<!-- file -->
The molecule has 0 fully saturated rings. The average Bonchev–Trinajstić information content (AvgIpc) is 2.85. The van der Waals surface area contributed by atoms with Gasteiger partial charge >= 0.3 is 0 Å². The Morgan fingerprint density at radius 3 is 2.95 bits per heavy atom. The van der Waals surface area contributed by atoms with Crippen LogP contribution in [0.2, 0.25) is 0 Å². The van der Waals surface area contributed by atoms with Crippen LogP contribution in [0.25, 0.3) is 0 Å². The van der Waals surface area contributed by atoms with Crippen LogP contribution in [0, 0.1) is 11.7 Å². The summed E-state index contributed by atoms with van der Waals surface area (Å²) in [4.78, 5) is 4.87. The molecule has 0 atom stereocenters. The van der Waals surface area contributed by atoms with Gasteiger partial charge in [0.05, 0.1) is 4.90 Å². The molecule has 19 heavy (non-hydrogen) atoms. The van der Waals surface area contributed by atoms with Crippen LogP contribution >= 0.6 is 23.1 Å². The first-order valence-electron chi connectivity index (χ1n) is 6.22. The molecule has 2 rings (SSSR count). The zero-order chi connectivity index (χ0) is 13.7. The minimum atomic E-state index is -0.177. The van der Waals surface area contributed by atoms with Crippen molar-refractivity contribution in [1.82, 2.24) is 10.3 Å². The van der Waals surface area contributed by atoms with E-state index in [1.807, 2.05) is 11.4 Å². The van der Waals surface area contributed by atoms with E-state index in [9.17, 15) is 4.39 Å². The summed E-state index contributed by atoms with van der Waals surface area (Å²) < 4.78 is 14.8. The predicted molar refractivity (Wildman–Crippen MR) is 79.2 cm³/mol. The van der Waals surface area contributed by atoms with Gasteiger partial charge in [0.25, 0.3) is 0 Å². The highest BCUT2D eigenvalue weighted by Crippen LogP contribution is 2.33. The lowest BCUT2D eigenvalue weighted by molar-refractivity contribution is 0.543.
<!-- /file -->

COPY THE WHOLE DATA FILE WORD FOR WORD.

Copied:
The molecule has 0 fully saturated rings. The average Bonchev–Trinajstić information content (AvgIpc) is 2.85. The van der Waals surface area contributed by atoms with Gasteiger partial charge >= 0.3 is 0 Å². The Morgan fingerprint density at radius 3 is 2.95 bits per heavy atom. The van der Waals surface area contributed by atoms with Crippen LogP contribution in [0.2, 0.25) is 0 Å². The van der Waals surface area contributed by atoms with Crippen LogP contribution in [0.25, 0.3) is 0 Å². The van der Waals surface area contributed by atoms with Crippen LogP contribution in [0, 0.1) is 11.7 Å². The summed E-state index contributed by atoms with van der Waals surface area (Å²) in [4.78, 5) is 4.87. The molecule has 0 atom stereocenters. The van der Waals surface area contributed by atoms with Gasteiger partial charge in [0.05, 0.1) is 4.90 Å². The molecule has 19 heavy (non-hydrogen) atoms. The van der Waals surface area contributed by atoms with Crippen LogP contribution >= 0.6 is 23.1 Å². The first-order valence-electron chi connectivity index (χ1n) is 6.22. The molecule has 2 rings (SSSR count). The zero-order chi connectivity index (χ0) is 13.7. The minimum atomic E-state index is -0.177. The van der Waals surface area contributed by atoms with Crippen molar-refractivity contribution in [1.82, 2.24) is 10.3 Å². The van der Waals surface area contributed by atoms with E-state index in [1.807, 2.05) is 11.4 Å². The van der Waals surface area contributed by atoms with E-state index in [9.17, 15) is 4.39 Å². The summed E-state index contributed by atoms with van der Waals surface area (Å²) < 4.78 is 14.8. The predicted molar refractivity (Wildman–Crippen MR) is 79.2 cm³/mol. The van der Waals surface area contributed by atoms with Gasteiger partial charge in [0.25, 0.3) is 0 Å². The highest BCUT2D eigenvalue weighted by Crippen LogP contribution is 2.33. The lowest BCUT2D eigenvalue weighted by molar-refractivity contribution is 0.543.